A local paranormal research team is combining Veterans Day with a ghost hunt — creating a spooky and unique tribute to the men and women who fought for our country.
Research and Investigation of the Paranormal (RIP) is holding an all-day event on Saturday, Nov. 11, from 10 a.m. to 5 p.m. at the Granbury Square Plaza, 205 E. Pearl St., followed by the ghost hunt event from 7-11:30 p.m.
The ghost hunting group was originally founded by Greg Stephens, a former first sergeant E-8 and senior non-commissioned officer in the Army.
For the past 13 years — the “lucky” number as Stephens calls it — RIP has been hosting ghost hunting events, with 100% of proceeds benefiting Hood County veteran programs and nonprofit organizations.
“I do this annually to raise money for veteran services and for mental health and suicide awareness for our veterans, law enforcement officers, and first responders,” Stephens told the HCN. “It’s not just the military that sees (tragedy) every day. Our law enforcement and paramedics see it too on a daily basis more than we do most of the time. That's my way of giving back, using my platform that I have to spread awareness and do what I can.”
Last year, proceeds from RIP’s ghost hunt benefitted REBOOT Recovery — a 12-week, spiritually-led worldwide ministry group that helps veterans, law enforcement and first responders overcome trauma.
PECAN VALLEY CENTERS
But this year, Stephens will finally get to collaborate with close friend and event recipient Joshua Morrison, who is the veterans program manager for Pecan Valley Centers for Behavioral & Developmental Healthcare.
“I'm super pumped for it,” Morrison said. “As many years as I've known Greg, this is the first time we've ever been partnered up for anything, so I'm grateful that they chose us to be their charity for this year.”
Morrison explained that Pecan Valley Centers receives grants to help veterans with financial assistance and provide mental health services to veterans’ families.
"I have a contract with the state for claims and benefits assistance, but then there's the other stuff,” he said. “We build anywhere between 25 and 30 wheelchair ramps for veterans every year because a veteran will go to the VA hospital, they'll lose a leg, they'll get sent home with a wheelchair, and the VA says, ‘Oh yeah, we'll get you a ramp in the next year or two.’ Well, what do I do in the meantime? So that was a need we identified right away, but there's no grants that exist for that, so we have to do fundraising."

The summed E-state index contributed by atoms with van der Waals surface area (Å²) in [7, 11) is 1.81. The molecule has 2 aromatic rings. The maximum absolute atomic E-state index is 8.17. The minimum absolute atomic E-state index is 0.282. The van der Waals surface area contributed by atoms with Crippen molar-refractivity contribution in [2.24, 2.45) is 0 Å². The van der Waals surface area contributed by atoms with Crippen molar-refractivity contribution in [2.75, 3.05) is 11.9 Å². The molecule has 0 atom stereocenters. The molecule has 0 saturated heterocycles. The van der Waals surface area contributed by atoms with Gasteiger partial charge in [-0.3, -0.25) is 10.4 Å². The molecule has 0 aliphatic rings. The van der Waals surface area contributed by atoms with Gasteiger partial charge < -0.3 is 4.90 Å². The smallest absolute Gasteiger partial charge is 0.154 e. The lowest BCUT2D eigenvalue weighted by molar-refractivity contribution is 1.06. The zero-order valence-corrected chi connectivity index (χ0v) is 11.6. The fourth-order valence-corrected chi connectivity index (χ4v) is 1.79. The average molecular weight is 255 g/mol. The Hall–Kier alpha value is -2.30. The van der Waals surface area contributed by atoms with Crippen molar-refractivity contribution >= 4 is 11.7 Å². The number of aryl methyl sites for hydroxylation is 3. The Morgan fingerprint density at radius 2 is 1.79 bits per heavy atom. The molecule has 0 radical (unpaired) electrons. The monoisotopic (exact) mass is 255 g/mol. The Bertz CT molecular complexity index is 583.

Vendors for the day event will include best-selling authors Teal Gray and Susan Hill, along with local author Brandy Herr, known for her “Haunted Granbury” novel.
Gray will also be performing tea leaf readings at noon, followed by a musical performance from Anthony Price and the Southern Front Band from 1-4 p.m.
“I’m not a big medium person, but Teal is pretty accurate,” Stephens said. “Anthony is amazing. He’s 16 years old, and he can sing classic country like nobody’s business.”
T.E.X.A.S Rescue (Texas Equine Xperience and Sanctuary) — a nonprofit organization that rescues, rehabs, and rehomes donkeys, horses, and mules — will also serve as one of the vendors for the day event.
“I just signed a partnership with them, where we're going to help them establish their equine therapy program for veterans and first responders, so my therapists will be providing the services to them free of charge, and they will provide the horses, donkeys, and facilities," Morrison said. “It's a great partnership that we're really looking forward to.”
EVENING GHOST HUNT
The ghost hunt will officially kick off at 7 p.m., as RIP will be joined by Wraith Chasers Chris Smith and Mike Goncalves as they investigate The Gordon House, Merry Jayne’s, Bijou House of Beauty, and Shad Ramsey’s studio apartment.